1 Introduction

 1.1 GAIA and SkyCat

While the incidental scraps of theogony in Homer name Okeanos ‘Ocean’ as the origin of the gods (theôn génesis), in Hesiod it is Earth (Gaia) who gives birth to Heaven (Ouranos) and then marries him; they engender the Titans, among them Okeanos and Kronos [Saturn in the Roman interpretation].

Comparative Mythology,
Jaan Puhvel, 1987.

GAIA (Graphical Astronomy and Image Analysis) is an interactive astronomical image display and analysis tool, broadly similar to SAOIMAGE (for which see SUN/166[14]). It includes a comprehensive suite of facilities for displaying and manipulating images (panning, zooming, setting the colour table etc). It also has extensive facilities for the astronomical analysis of images, including: astrometric calibration, automatic object detection and aperture, optimal and surface photometry (see Section 3). GAIA can display two-dimensional spectra, but has no facilities for specifically spectroscopic analyses.

GAIA can access images in most of the data formats common in astronomy, including Starlink NDF files and FITS images (see Section 4). It can also retrieve copies of remote images and catalogues via the Internet.

This cookbook is an introduction to GAIA. It describes the facilities that GAIA provides and gives some simple examples of their use. It refers to GAIA version 2.6 or higher. The structure of the cookbook is:

Part I
– introduction and getting started with GAIA,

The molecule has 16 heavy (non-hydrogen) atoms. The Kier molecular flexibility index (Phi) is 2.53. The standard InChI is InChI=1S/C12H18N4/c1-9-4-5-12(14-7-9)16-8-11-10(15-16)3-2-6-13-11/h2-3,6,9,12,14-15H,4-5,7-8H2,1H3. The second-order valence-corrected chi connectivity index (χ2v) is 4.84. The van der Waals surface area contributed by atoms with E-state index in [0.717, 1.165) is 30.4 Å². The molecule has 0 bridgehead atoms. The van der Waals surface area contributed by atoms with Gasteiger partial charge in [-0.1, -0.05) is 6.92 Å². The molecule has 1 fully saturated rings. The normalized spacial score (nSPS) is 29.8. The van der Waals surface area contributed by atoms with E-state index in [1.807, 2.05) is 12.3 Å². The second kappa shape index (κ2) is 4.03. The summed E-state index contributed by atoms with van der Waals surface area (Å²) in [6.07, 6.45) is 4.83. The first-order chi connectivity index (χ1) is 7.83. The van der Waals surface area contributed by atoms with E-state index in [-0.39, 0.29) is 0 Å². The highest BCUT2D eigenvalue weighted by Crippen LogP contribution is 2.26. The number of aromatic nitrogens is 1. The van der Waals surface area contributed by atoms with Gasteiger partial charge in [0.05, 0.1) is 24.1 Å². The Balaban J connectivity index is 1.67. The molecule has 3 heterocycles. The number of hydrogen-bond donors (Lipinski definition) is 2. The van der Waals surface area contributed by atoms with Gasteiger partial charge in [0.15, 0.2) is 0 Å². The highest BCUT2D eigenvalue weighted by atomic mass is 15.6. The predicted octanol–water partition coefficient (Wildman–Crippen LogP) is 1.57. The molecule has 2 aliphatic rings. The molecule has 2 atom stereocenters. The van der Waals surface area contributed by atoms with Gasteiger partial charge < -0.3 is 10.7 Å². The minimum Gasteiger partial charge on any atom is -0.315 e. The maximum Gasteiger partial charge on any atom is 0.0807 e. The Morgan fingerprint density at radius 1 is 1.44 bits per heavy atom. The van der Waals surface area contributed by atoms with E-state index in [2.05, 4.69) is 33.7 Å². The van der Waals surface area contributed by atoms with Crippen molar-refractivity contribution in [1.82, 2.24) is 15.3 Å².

Part II
– a set of recipes describing in detail how to perform some useful tasks with GAIA.

The cookbook is aimed at astronomers who are new to GAIA, but who think that it might be useful in their work. It is complemented by the GAIA User’s Manual, SUN/214: GAIA – Graphical Astronomy and Image Analysis Tool[8], which gives detailed information about the tool. Experienced users of GAIA are more likely to find this latter document useful than the present cookbook. Extensive on-line help information is also available from within GAIA itself.

1.1 GAIA and SkyCat

GAIA is a customisation and enhancement of the SkyCat1 image display tool developed by Allan Brighton and colleagues as part of the ESO2 VLT3 project. GAIA’s basic display and remote catalogue and archive access facilities are largely the original SkyCat. However, the facilities for astronomical analysis, such as astrometric calibration, object detection and photometry are all enhancements unique to GAIA. Many of these enhancements are implemented by causing GAIA to automatically invoke conventional Starlink packages (such as PHOTOM for photometry; see SUN/45[10]) ‘behind the scenes’. However, the user just sees seamless interaction through the GAIA GUI (Graphical User Interface). Also, GAIA can access images in a wider range of data formats than SkyCat (see Section 4).